Secondly, I tried a very old set of never-opened transfer pencils that my Mother had in her sewing stash. I was almost loathe to open them they're that antique :) These pencils are from the Aunt Martha's company, which is noted for their iron-on transfer pattern sheets (for household linens, clothing, pillowcases, etc.).

These pencils had much harder leads, that keep a sharp point easily, and that traced a much thinner line. This is essential since the threads to be laid are so fine. This is the final transfer that I used; the snippet taken out of the corner was a little test swatch that had a few pencil scribblings. Before I ironed the design to the fabric, I ironed the test swatch first to see that it would transfer. As this was my first time using iron-on transfer pencils for anything, I ironed test swatches from both pencil brands (as I feared the older pencils would not transfer); both turned out equally clear, with the Aunt Martha's pencils leaving slightly darker lines.

Here is a slideshow showing my progress from the design transfer to the completion of the stitching. After the slideshow, I'm going to share a few tricks I learned:

This was the first project in which I tried to take a photo during every major stage of progression, and I ended up with a ton of photos (almost 100!). Unfortunately, I was also trying to limit myself to one or two takes of each, and that resulted in some blurry pictures, and I apologize for that. In future, I'll have to try and remind myself to slow down and take the time to get multiple shots of each point.

When I first started my "laid thread" (1 strand gold, 1 strand burgundy, 1 strand gold), I brought in through to the back knowing that I would need to darn the tail in. However, with the fabric so thin and with no stitches to darn it back into, I needed something to hold the tails tight until I was ready to darn them. I tried making a few tacking stitches to hold the threads down, but they moved around.

I had done a bit of online research on couching beforehand, but I hadn't found any advice for this particular situation. So I borrowed a little trick from my beading experience, and used a "stopper bead" to hold the tails. Stopper beads are usually beads with a large hole, threaded onto the end of your stringing material to keep smaller beads (usually seed beads) from falling off before you fasten the clasps on. In this case, I used a burgundy wooden bead, a 4mm, that I had lying around from another project, and looped the tails of the "laid thread" through the bead hole twice, and then tying a loose overhand knot to keep them in place.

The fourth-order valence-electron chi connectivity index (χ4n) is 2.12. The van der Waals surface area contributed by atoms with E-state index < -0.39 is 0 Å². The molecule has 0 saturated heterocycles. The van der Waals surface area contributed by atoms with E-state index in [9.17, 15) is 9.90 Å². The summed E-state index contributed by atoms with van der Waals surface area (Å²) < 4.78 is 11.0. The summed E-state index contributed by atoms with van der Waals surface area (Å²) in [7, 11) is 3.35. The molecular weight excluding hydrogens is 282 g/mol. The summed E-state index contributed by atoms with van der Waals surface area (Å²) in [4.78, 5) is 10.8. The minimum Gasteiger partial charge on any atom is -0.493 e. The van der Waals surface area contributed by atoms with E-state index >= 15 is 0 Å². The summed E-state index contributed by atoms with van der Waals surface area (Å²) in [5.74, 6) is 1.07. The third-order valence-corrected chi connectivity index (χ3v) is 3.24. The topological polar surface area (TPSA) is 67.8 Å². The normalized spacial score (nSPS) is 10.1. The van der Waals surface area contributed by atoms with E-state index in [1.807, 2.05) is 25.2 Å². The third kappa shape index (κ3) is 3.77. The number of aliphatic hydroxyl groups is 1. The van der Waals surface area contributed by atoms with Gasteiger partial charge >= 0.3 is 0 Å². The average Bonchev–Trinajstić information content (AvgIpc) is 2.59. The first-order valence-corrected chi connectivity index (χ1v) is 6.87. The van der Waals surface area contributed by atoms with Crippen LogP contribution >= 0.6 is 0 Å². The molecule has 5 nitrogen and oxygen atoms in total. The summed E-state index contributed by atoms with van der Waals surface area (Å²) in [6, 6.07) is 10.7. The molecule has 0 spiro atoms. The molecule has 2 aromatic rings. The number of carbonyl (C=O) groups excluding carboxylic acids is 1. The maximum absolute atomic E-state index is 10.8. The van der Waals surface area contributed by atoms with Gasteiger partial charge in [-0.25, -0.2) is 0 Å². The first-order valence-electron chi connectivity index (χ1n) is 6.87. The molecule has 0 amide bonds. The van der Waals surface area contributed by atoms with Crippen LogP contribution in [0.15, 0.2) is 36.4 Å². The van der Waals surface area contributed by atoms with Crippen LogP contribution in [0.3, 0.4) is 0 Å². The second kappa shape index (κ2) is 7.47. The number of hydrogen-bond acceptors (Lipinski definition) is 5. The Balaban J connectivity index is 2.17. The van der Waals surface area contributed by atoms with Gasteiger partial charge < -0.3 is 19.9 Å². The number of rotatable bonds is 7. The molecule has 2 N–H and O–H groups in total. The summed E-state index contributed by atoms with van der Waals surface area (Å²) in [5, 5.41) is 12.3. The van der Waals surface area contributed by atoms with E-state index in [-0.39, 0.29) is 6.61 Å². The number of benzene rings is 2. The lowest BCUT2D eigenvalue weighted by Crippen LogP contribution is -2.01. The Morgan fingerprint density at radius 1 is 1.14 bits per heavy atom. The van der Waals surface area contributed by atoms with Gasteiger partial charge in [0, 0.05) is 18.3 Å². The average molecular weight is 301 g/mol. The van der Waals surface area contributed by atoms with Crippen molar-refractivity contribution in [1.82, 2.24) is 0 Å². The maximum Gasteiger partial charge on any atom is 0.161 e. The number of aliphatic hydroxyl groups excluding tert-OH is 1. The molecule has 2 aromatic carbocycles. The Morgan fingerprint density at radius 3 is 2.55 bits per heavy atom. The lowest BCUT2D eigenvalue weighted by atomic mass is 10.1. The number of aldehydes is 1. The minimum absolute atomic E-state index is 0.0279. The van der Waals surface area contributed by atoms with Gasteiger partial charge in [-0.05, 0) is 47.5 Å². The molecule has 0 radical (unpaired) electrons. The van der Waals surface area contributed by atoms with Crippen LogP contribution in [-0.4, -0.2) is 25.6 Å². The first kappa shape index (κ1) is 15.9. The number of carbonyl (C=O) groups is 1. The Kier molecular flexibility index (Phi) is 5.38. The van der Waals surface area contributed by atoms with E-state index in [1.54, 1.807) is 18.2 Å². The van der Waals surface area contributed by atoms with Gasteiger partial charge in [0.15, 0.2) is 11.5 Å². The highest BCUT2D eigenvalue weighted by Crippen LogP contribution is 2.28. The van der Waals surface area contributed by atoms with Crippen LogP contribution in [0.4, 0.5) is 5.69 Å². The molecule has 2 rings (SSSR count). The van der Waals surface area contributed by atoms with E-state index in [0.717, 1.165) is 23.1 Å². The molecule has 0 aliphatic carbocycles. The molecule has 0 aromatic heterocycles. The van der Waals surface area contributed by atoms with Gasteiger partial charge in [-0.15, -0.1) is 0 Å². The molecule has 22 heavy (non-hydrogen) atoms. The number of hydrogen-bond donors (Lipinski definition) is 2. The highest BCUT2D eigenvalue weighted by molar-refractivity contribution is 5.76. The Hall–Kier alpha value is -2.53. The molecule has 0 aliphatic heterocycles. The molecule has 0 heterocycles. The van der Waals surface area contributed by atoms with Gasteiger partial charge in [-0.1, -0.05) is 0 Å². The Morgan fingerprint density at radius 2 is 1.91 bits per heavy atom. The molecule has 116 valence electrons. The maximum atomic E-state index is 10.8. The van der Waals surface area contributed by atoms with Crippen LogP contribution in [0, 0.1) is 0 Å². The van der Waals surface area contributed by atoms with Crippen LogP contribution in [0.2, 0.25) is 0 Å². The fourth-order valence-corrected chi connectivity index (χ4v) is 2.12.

(You can see that I inadvertantly tangled my "tacking thread" on the back; I cut the strands and darned the seperately, so that error no long shows on the finished piece!)

This ensured that when I needed to pull on the "laid thread" strands that they were tight against the fabric. When the time came to start another section, I unpicked the knot, unlooped the strands from the beads, and then darned them carefully into the stitches on the back left from the "tacking thread". And I repeated the same process when starting the inner petal, that was not close to any of the other lines and that had to be darned into its own stitches. To keep the "tacking thread" tight, I looped it twice around the stopper bead, but did not knot it (as the 1 strand of gold was too fine); the first few tacking stitches kept the thread tight, and having it looped with the "laid thread" strands kept the tail out of my way until I was ready to darn it in.

By far, the most important thing I learned is that you need to keep your tension tight while couching. The hoop was a good choice, because you frequently need to turn the work in order to place the tacking stitches accurately and to follow the lines.

This is how I learned to keep the multiple strands of my "laid thread" together:

I started out by laying out the strands of my "laid threads" in order (left gold, center burgundy, and right gold), in the direction I was stitching. At this point, I just gently positioned them over the rim of the hoop (note: I found it very helpful to have a small pillow in my lap while working this project so I could rest the hoop on it while adjusting my threads). Next, I placed my finger over the strands and pulled them taut. Finally, I moved my finger forward against the hoop, keeping pressure on the strands, until they aligned closely together. It is essential, when working with multiple strands, that they lie even on the work and that they do not tangle underneath your tacking stitches.

While I was making tacking stitches with my "tacking thread", I kept the pressure on the strands. Between sections, I stopped holding the strands, as I found it was important to take occasional breaks to prevent cramping in my hand from keeping the "laid thread" in postion. Although I do not think you will need to keep as much pressure when using only a single strand for your "laid thread", you will need to keep that thread tight in much the same way.